It was well that Sir Roger was not dying for want of his assistance, for when the message reached Barchester, Dr Fillgrave was some five or six miles out of town, at Plumstead; and as he did not get back till late in the evening, he felt himself necessitated to put off his visit to Boxall Hill till next morning. Had he chanced to have been made acquainted with that little conversation about the pump, he would probably have postponed it even yet a while longer.

He was, however, by no means sorry to be summoned to the bedside of Sir Roger Scatcherd. It was well known at Barchester, and very well known to Dr Fillgrave, that Sir Roger and Dr Thorne were old friends. It was very well known to him also, that Sir Roger, in all his bodily ailments, had hitherto been contented to entrust his safety to the skill of his old friend. Sir Roger was in his way a great man, and much talked of in Barchester, and rumour had already reached the ears of the Barchester Galen, that the great railway contractor was ill. When, therefore, he received a peremptory summons to go over to Boxall Hill, he could not but think that some pure light had broken in upon Sir Roger's darkness, and taught him at last where to look for true medical accomplishment.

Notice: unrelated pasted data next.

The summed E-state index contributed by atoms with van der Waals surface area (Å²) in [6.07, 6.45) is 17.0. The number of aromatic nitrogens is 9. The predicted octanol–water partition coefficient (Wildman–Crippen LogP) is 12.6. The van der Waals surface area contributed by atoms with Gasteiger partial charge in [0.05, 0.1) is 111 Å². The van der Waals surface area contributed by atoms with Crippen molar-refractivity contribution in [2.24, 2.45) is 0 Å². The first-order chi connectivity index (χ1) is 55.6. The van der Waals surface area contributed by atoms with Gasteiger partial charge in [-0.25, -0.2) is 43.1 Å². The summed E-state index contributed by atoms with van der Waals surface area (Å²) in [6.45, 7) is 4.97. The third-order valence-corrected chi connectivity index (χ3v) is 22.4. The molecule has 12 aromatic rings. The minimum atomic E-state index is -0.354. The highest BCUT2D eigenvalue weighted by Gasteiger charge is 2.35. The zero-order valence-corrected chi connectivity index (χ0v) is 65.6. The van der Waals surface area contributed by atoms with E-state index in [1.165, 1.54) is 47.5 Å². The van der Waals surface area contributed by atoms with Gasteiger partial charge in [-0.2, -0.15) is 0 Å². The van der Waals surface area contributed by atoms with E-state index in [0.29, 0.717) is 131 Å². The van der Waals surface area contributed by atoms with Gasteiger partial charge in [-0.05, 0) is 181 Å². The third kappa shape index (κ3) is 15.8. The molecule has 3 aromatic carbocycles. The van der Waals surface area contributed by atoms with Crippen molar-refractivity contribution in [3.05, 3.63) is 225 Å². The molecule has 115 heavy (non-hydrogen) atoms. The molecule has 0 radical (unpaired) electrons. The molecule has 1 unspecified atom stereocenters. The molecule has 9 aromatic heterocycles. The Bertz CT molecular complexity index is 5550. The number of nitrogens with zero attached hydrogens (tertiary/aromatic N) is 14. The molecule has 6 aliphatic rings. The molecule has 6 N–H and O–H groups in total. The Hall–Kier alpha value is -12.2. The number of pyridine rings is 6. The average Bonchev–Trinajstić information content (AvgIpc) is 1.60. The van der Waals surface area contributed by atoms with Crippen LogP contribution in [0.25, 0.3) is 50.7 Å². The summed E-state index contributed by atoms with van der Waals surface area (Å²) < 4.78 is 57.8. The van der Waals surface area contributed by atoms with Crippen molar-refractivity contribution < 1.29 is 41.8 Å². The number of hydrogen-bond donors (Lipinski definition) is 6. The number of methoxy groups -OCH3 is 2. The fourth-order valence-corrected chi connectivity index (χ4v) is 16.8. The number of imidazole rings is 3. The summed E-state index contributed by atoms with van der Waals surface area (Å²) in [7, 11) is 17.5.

And then, also, Sir Roger was the richest man in the county, and to county practitioners a new patient with large means is a godsend; how much greater a godsend when not only acquired, but taken also from some rival practitioner, need hardly be explained.

Dr Fillgrave, therefore, was somewhat elated when, after an early breakfast, he stepped into the post-chaise which was to carry him to Boxall Hill. Dr Fillgrave's professional advancement had been sufficient to justify the establishment of a brougham, in which he paid his ordinary visits round Barchester; but this was a special occasion, requiring special speed, and about to produce no doubt a special guerdon, and therefore a pair of post-horses were put into request.

It was hardly yet nine when the post-boy somewhat loudly rang the bell at Sir Roger's door; and then Dr Fillgrave, for the first time, found himself in the new grand hall of Boxall Hill house.

'I'll tell my lady,' said the servant, showing him into the grand dining-room; and there for some fifteen minutes or twenty minutes Dr Fillgrave walked up and down the length of the Turkey carpet all alone.